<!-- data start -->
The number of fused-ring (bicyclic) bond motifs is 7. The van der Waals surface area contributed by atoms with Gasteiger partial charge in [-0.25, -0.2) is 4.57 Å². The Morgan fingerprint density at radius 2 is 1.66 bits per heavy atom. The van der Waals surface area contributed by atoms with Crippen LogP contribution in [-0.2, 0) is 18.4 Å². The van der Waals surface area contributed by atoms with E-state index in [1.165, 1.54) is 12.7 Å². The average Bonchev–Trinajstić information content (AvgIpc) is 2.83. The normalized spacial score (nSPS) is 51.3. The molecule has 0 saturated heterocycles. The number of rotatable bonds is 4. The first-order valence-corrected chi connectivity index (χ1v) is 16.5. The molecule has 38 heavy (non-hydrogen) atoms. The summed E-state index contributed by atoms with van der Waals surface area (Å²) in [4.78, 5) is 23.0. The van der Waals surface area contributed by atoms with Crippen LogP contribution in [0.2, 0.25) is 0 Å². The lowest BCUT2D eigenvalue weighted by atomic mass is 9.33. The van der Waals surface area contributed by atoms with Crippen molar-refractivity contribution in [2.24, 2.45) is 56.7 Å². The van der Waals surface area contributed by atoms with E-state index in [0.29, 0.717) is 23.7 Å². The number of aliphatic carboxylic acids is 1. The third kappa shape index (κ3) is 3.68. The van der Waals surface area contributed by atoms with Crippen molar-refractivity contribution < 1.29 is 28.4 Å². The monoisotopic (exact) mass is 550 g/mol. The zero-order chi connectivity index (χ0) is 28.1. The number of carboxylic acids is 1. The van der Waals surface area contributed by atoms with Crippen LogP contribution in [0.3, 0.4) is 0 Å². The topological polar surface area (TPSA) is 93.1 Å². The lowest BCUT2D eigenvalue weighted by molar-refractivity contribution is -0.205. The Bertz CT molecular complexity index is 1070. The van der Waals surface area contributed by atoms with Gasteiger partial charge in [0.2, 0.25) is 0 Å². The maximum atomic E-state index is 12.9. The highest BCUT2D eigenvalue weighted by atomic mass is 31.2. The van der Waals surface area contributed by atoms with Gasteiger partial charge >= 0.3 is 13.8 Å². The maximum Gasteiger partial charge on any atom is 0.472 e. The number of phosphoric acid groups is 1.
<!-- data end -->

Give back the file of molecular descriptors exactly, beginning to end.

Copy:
The number of fused-ring (bicyclic) bond motifs is 7. The van der Waals surface area contributed by atoms with Gasteiger partial charge in [-0.25, -0.2) is 4.57 Å². The Morgan fingerprint density at radius 2 is 1.66 bits per heavy atom. The van der Waals surface area contributed by atoms with Crippen LogP contribution in [-0.2, 0) is 18.4 Å². The van der Waals surface area contributed by atoms with E-state index in [1.165, 1.54) is 12.7 Å². The average Bonchev–Trinajstić information content (AvgIpc) is 2.83. The normalized spacial score (nSPS) is 51.3. The molecule has 0 saturated heterocycles. The number of rotatable bonds is 4. The first-order valence-corrected chi connectivity index (χ1v) is 16.5. The molecule has 38 heavy (non-hydrogen) atoms. The summed E-state index contributed by atoms with van der Waals surface area (Å²) in [4.78, 5) is 23.0. The van der Waals surface area contributed by atoms with Crippen LogP contribution in [0.2, 0.25) is 0 Å². The lowest BCUT2D eigenvalue weighted by atomic mass is 9.33. The van der Waals surface area contributed by atoms with Crippen molar-refractivity contribution in [2.24, 2.45) is 56.7 Å². The van der Waals surface area contributed by atoms with E-state index in [0.29, 0.717) is 23.7 Å². The number of aliphatic carboxylic acids is 1. The third kappa shape index (κ3) is 3.68. The van der Waals surface area contributed by atoms with Crippen molar-refractivity contribution < 1.29 is 28.4 Å². The monoisotopic (exact) mass is 550 g/mol. The zero-order chi connectivity index (χ0) is 28.1. The number of carboxylic acids is 1. The van der Waals surface area contributed by atoms with Crippen LogP contribution in [0.3, 0.4) is 0 Å². The topological polar surface area (TPSA) is 93.1 Å². The lowest BCUT2D eigenvalue weighted by molar-refractivity contribution is -0.205. The Bertz CT molecular complexity index is 1070. The van der Waals surface area contributed by atoms with Gasteiger partial charge in [0.2, 0.25) is 0 Å². The maximum atomic E-state index is 12.9. The highest BCUT2D eigenvalue weighted by atomic mass is 31.2. The van der Waals surface area contributed by atoms with Gasteiger partial charge >= 0.3 is 13.8 Å². The maximum Gasteiger partial charge on any atom is 0.472 e. The number of phosphoric acid groups is 1.